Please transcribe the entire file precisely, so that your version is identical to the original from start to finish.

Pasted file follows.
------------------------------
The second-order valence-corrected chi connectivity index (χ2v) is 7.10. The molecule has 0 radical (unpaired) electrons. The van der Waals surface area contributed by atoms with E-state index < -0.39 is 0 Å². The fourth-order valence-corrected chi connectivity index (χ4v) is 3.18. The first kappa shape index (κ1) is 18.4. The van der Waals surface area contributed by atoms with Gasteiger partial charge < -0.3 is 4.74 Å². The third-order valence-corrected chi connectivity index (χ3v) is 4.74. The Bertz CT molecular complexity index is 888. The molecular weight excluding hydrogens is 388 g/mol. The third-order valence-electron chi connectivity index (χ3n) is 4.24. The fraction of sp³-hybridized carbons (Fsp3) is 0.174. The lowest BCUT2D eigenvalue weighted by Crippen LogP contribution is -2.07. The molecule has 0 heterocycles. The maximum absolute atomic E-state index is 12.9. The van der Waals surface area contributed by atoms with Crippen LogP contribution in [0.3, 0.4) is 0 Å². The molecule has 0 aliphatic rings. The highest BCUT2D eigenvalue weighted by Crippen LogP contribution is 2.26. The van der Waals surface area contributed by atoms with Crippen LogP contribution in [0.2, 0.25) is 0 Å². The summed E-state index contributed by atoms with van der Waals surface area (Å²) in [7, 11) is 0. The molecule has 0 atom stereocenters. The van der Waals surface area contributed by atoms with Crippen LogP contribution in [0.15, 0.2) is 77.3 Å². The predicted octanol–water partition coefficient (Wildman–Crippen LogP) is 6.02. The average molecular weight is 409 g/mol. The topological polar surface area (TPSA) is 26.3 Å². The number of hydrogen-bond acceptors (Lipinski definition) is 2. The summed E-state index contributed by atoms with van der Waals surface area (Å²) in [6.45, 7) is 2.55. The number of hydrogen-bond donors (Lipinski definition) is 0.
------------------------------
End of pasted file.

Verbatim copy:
The second-order valence-corrected chi connectivity index (χ2v) is 7.10. The molecule has 0 radical (unpaired) electrons. The van der Waals surface area contributed by atoms with E-state index < -0.39 is 0 Å². The fourth-order valence-corrected chi connectivity index (χ4v) is 3.18. The first kappa shape index (κ1) is 18.4. The van der Waals surface area contributed by atoms with Gasteiger partial charge < -0.3 is 4.74 Å². The third-order valence-corrected chi connectivity index (χ3v) is 4.74. The Bertz CT molecular complexity index is 888. The molecular weight excluding hydrogens is 388 g/mol. The third-order valence-electron chi connectivity index (χ3n) is 4.24. The fraction of sp³-hybridized carbons (Fsp3) is 0.174. The lowest BCUT2D eigenvalue weighted by Crippen LogP contribution is -2.07. The molecule has 0 heterocycles. The maximum absolute atomic E-state index is 12.9. The van der Waals surface area contributed by atoms with Crippen LogP contribution in [0.3, 0.4) is 0 Å². The molecule has 0 aliphatic rings. The highest BCUT2D eigenvalue weighted by Crippen LogP contribution is 2.26. The van der Waals surface area contributed by atoms with Crippen LogP contribution in [0.2, 0.25) is 0 Å². The summed E-state index contributed by atoms with van der Waals surface area (Å²) in [7, 11) is 0. The molecule has 0 atom stereocenters. The van der Waals surface area contributed by atoms with Crippen LogP contribution in [0.15, 0.2) is 77.3 Å². The predicted octanol–water partition coefficient (Wildman–Crippen LogP) is 6.02. The average molecular weight is 409 g/mol. The topological polar surface area (TPSA) is 26.3 Å². The number of hydrogen-bond acceptors (Lipinski definition) is 2. The summed E-state index contributed by atoms with van der Waals surface area (Å²) in [6.45, 7) is 2.55. The number of hydrogen-bond donors (Lipinski definition) is 0.